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COMM218 Williams

Find scholarly sources for your research paper, regarding an aspect of culture and interpersonal communication.

What does expertise look like to you?

Your instructor expects you to learn from and use "scholarly sources" as you build your literature review and presentation. Before you look for the sources, consider the experts authoring them.


Think about what expertise looks like in your field. How does one get it? What are the typical characteristics of scholars? Expertise might come from lived experience, formal education, working in the discipline, or networking and notoriety.

It is up to you to define what what expertise looks like as it relates to your topic and your discipline. Then, apply that expertise to sources. For your assignment, I would argue that learning from a working professional podcasting about business communication in their native culture is just as scholarly - if not more so - than an article in a business journal written by a researcher observing the culture from the outside.

This expansive definition of expertise means it is important for you to consider who is authoring your sources.

This also mean you have a greater expanse of scholarly sources from which to choose. :-)

Expertise and scholarly sources

Scholarly sources

Your options for scholarly sources to consult expand when you consider what expertise looks like. Sources don't just have to be articles. A scholarly source can be anything created by a someone with expertise in your field of study, intended for other professionals in that field, and published in a venue that professionals in the field use. These sources can be podcasts, videos, and even blog posts. (And of course, articles and books.)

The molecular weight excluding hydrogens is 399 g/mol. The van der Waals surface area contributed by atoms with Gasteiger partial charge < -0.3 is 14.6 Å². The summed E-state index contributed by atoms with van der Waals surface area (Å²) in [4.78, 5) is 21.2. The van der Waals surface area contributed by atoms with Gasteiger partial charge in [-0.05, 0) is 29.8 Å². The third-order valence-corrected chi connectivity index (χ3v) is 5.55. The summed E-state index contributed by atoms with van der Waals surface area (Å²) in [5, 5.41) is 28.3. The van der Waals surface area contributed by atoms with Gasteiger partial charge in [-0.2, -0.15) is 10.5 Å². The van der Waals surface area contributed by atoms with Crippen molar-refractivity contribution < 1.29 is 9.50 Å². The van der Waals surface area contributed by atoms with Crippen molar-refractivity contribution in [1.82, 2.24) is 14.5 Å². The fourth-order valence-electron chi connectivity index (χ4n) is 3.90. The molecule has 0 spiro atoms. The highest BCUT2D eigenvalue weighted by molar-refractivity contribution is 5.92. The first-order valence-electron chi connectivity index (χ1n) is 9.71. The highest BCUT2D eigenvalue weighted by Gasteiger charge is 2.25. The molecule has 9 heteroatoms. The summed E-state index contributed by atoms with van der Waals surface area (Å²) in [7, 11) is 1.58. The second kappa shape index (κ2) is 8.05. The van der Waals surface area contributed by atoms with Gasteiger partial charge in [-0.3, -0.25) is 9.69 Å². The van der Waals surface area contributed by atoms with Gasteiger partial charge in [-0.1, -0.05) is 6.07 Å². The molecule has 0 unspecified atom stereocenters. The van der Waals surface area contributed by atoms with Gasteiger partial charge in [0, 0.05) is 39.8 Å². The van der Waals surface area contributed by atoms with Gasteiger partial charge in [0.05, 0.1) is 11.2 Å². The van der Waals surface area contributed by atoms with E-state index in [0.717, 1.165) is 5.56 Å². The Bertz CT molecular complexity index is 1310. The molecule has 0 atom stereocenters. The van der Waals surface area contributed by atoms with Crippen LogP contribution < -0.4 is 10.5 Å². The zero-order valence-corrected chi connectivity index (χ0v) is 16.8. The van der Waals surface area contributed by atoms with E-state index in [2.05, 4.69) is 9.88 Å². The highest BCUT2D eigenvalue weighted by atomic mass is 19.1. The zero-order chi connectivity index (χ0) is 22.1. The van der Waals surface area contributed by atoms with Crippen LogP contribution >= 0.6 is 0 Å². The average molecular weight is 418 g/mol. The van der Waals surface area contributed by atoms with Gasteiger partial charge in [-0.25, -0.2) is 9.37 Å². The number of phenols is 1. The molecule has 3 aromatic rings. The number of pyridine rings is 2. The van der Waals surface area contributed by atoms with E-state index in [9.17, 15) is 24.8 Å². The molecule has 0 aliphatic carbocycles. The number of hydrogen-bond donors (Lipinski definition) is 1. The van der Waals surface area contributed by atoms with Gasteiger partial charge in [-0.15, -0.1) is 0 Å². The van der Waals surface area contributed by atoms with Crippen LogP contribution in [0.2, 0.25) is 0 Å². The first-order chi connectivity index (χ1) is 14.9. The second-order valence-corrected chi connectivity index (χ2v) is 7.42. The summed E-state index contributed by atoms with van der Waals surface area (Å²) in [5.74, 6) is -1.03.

Traditional scholarly articles

Three of your sources must be scholarly articles, also called peer-reviewed articles. These are considered more traditional sources.

The purpose of peer-reviewed articles inform other scholars and students in higher education of new research and information from specialized fields. The process of peer review tries to ensure that each published article is unique, accurate, credible, and objective. Peer-reviewed articles can be published in various venues - print journals, online journals, and academic and research organizations’ websites.

Evaluate your sources

Evaluating information is especially important when completing projects and assignments in college (and at work!) because you will be evaluated on the quality of sources you use. The CRAP Test is a helpful tool to use when deciding if a source is "good." CRAP stands for Currency, Reliability, Authority and Purpose.

When you evaluate a source, consider these four concepts by asking yourself a few questions about each.


  • When was the item originally written or created?
  • How recently has the item been updated?
  • Is the information current enough for your topic?


  • How important is it for you that this information is accurate?
  • Are there Works Cited or References, informal citations, or links to outside sources? Are sources included for data, quotations, and images?
  • Was the item reviewed by experts or people with relevant experience?
  • Does this information have any characteristics of misinformation, disinformation, or fake news?
  • Does the information seem accurate based on your existing knowledge of the subject?


  • Who is the creator or author? What does it mean if you cannot identify the creator or author?
  • What are their credentials? Can you find any information about the author's background, education, and/or experience?
  • Who is the publisher, sponsor, or hosting website? Are they reputable? What is the publisher's interest (if any) in sharing this information? What is on their "About Us" page?

Purpose / Point of View

  • Does the information help you answer your questions, learn widely about your topic, and / or think about your topic in new ways?
  • Is the information fact or opinion?
  • Can you identify bias in the article? Does the information amplify certain viewpoints or experiences? Does the information omit or misconstrue certain viewpoints or experiences?
  • Is this information meant to educate you, persuade you, sell you something, and / or appeal to your emotions or values? If so, are these intentions clearly stated?
  • Who is the intended audience for this information? How might the audience impact what is shared and how (e.g., does this resource require in-depth knowledge to understand)? Is this information intended for you and your information needs?

CRAP Test adapted from Beestrum, M., & Orenic, K. (2008). The CRAP test. Available from

CRAP Test worksheets

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